22282VIC Course in the Management of Asthma Risks and Emergencies in the Workplace has been accredited from 1 January 2015.  As of 10 October 2014, there are no registered training organisations approved to deliver the course.  You can read more about the course on the training.gov.au.

This course is equivalent to and will replace 22024VIC Course in the emergency management of asthma in the workplace.

This does not mean that your qualification in 22024VIC will expire (technically, it will never expire as no regulator has ever set an expiry date on the course).  However, some employers may not recognise it as being current.  We suggest that you check with your employer or ACECQA closer to the new year.

A number of our clients work in the child in care industry and require VET accredited training in first aid, asthma and anaphylaxis.  One of the most common questions that we are asked is "what course should I do to work in childcare?"

Our answer is to refer to the regulator of quality training for childcare workers in Australia - the Australian Children's Education & Care Quality Authority (ACECQA).  They have a page on their website that enables people to check which first aid, asthma and anaphylaxis course codes they need as a minimum to satisfy the requirements of ACECQA.

You can click here to search the range of qualifications recognised by ACECQA.

For example, if you search for a single course that delivers training in the three subjects of first aid, asthma and anaphylaxis, you would see that there are only two:

  • HLTAID004 Provide an emergency first aid response in an education and care setting, and
  • HLTAID006 Provide advanced first aid.
Just remember that this will keep ACECQA happy - if you do this course, the regulator will be satisfied that you have sufficient knowledge to operate in child care.  However, individual employers may request that you get qualifications in courses that specifically target asthma and anaphylaxis, such as:
  • 22282VIC Course in emergency asthma management in the workplace and;
  • 22300VIC Course in first aid management of anaphylaxis.
It's up to you to ask your employer directly what they need you to do.

We're coming into Spring in Sydney and everything is starting to grow.  People are spending more time outdoors, probably gardening, and going into the realm of insects and spiders.  Naturally, they will want to protect their patch.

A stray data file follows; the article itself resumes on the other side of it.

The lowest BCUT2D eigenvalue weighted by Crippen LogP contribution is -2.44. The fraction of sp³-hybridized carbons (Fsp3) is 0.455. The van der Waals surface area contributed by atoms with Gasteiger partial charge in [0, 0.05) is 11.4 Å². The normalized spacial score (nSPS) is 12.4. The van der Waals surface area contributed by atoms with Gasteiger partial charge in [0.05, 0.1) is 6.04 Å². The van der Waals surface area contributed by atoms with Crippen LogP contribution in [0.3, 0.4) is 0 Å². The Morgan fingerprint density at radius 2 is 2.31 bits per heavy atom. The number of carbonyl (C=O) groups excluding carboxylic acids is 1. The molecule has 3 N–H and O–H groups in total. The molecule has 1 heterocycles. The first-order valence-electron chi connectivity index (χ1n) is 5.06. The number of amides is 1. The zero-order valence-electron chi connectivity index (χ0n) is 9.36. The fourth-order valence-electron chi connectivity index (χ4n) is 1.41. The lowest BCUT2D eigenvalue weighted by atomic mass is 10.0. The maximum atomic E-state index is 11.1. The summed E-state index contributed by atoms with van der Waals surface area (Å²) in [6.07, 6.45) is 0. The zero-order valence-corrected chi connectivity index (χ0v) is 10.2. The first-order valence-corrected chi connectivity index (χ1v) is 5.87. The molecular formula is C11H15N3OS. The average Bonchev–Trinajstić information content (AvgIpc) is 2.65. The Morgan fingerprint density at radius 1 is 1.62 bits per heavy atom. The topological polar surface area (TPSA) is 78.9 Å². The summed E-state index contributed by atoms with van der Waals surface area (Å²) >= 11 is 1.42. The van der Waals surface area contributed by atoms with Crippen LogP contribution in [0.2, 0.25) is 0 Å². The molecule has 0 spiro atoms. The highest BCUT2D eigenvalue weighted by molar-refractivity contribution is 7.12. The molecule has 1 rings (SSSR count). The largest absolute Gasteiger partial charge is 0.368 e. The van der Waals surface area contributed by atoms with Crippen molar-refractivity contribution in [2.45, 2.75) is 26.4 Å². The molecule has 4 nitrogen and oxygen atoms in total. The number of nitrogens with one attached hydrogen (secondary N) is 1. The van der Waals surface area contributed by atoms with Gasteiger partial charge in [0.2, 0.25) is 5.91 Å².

There's only one spider in Sydney that you really need to worry about - the Funnel Web.  Their bites are the only ones that have been known to cause a death.

The symptoms of a bite from a Funnel Web are the following:

  • Pain, but not much inflammation at the site
  • Profuse sweating
  • Tingling sensation around the mouth
  • Production of a lot of saliva
  • Abdominal pain
  • Twitching
  • Difficulty breathing
  • Confusion before unconsciousness
All this can occur within 10 minutes of receiving the bite.

So what do you do?
CALL AN AMBULANCE STRAIGHT AWAY!
Apply the Pressure Immobilisation Technique without delay.  Use a broad pressure bandage, elasticised if possible.  The objective is to slow down the lymphatic drainage, not the blood flow.  The bandage should be firm and tight so that you can't slide a finger in between the bandage and the skin.
Splint the limb, and keep the victim and limb very still.  Leave it to the ambulance officers or the hospital to remove the bandage.

DO NOT:
  • Try to suck out the poison.
  • Wash the area
  • Apply an arterial tourniquet
For more information, please visit the guidelines of the Australian Resuscitation Council.
If you really want to be prepared this summer, you might like to learn more about speeder envenomation at one of our classes in HLTAID003 Provide first aid.  We run these classes in the Dymocks Building, George St. Sydney, and in our rooms in Parramatta.


The first aid units HLTAID001 through to HLTAID007 have recently been reviewed by a First Aid Subject Matter Expert Group. The consultation period for industry and the public on the draft Units has just concluded.

Pending feedback, the next release of these units will be a Community Services and Health Industry Skills Council (CS&HISC) upgrade, resulting in no change to code or title of the units as they will be deemed equivalent.

The release of the revised versions of HLTAID001 through to HLTAID007 is expected in late October 2014.